How Do Authorities Prove “Physical Control” in A DUI Case?
Aug. 8, 2016
In order to convict you for DUI, the state of Florida will have to establish that you were driving, or ‘in actual physical control' of a vehicle. In order to do that, an officer must observe you in the vehicle with his or her own senses. A civilian witness's statement is insufficient. There is an exception.
There are often cases, particularly in isolated areas or during obscure times, where an accident may occur, and there are no witnesses. When the police arrive, the driver is out of the car. Under these circumstances, the police try to use circumstantial evidence to attempt to establish actual physical control. For example, we all know that cars cannot drive themselves. So if a car shows evidence of being recently driven, like a warm engine, for example, and only one person is nearby, the conclusion may seem obvious. That person will be arrested and charged, but without an actual eye witness, or a confession, the state may not be able to establish actual physical control.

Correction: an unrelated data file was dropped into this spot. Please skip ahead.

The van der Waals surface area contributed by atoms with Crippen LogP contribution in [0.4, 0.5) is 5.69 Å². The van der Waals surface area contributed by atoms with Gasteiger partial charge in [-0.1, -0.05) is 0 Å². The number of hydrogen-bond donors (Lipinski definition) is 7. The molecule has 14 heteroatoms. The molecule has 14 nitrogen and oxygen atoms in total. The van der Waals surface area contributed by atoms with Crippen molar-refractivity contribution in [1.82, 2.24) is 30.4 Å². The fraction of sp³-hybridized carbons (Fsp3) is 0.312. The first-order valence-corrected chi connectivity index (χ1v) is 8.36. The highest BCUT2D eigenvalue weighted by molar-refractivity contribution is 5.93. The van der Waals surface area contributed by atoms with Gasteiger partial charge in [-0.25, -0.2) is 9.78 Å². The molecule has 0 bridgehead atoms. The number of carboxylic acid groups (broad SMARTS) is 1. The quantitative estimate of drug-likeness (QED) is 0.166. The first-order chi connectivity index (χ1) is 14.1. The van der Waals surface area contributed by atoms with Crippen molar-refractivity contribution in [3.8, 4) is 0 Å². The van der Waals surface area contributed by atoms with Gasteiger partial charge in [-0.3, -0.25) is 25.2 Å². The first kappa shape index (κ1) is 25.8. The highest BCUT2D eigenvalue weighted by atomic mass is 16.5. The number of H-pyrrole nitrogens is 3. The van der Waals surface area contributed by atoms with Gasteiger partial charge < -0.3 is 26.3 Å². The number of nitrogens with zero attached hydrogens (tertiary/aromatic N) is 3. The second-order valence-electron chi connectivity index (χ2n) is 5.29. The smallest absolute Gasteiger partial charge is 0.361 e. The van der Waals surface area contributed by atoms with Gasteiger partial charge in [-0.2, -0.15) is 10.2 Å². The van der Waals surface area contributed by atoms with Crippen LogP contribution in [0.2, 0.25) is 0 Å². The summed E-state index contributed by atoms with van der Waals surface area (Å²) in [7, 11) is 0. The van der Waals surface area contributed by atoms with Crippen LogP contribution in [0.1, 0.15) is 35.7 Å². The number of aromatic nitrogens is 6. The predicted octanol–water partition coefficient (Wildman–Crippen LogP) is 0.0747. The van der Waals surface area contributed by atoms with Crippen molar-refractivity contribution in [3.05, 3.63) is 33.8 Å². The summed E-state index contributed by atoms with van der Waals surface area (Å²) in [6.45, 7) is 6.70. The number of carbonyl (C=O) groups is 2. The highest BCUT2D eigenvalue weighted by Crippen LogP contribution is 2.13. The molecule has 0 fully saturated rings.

Another common situation is when someone is in or on his or her car while under the influence but without intention to drive. Florida law makes no exception for drivers who don't have intent. It requires only that you were in physical control of the vehicle; i.e., the ability to commandeer it. So if you are impaired by alcohol and asleep in your legally parked car, you will still be arrested and charged with DUI. Only an experienced DUI defense lawyer will know how to defend this type of case.
If you have been arrested for a DUI in Fort Lauderdale, be sure that you hire a lawyer who knows what the prosecutor has to prove. Contacting an experienced DUI attorney is the first smart step to fighting the allegations in the police report and putting together a defense to your DUI charge. The Fort Lauderdale DUI legal team at Golburgh Law is available for a free consultation today.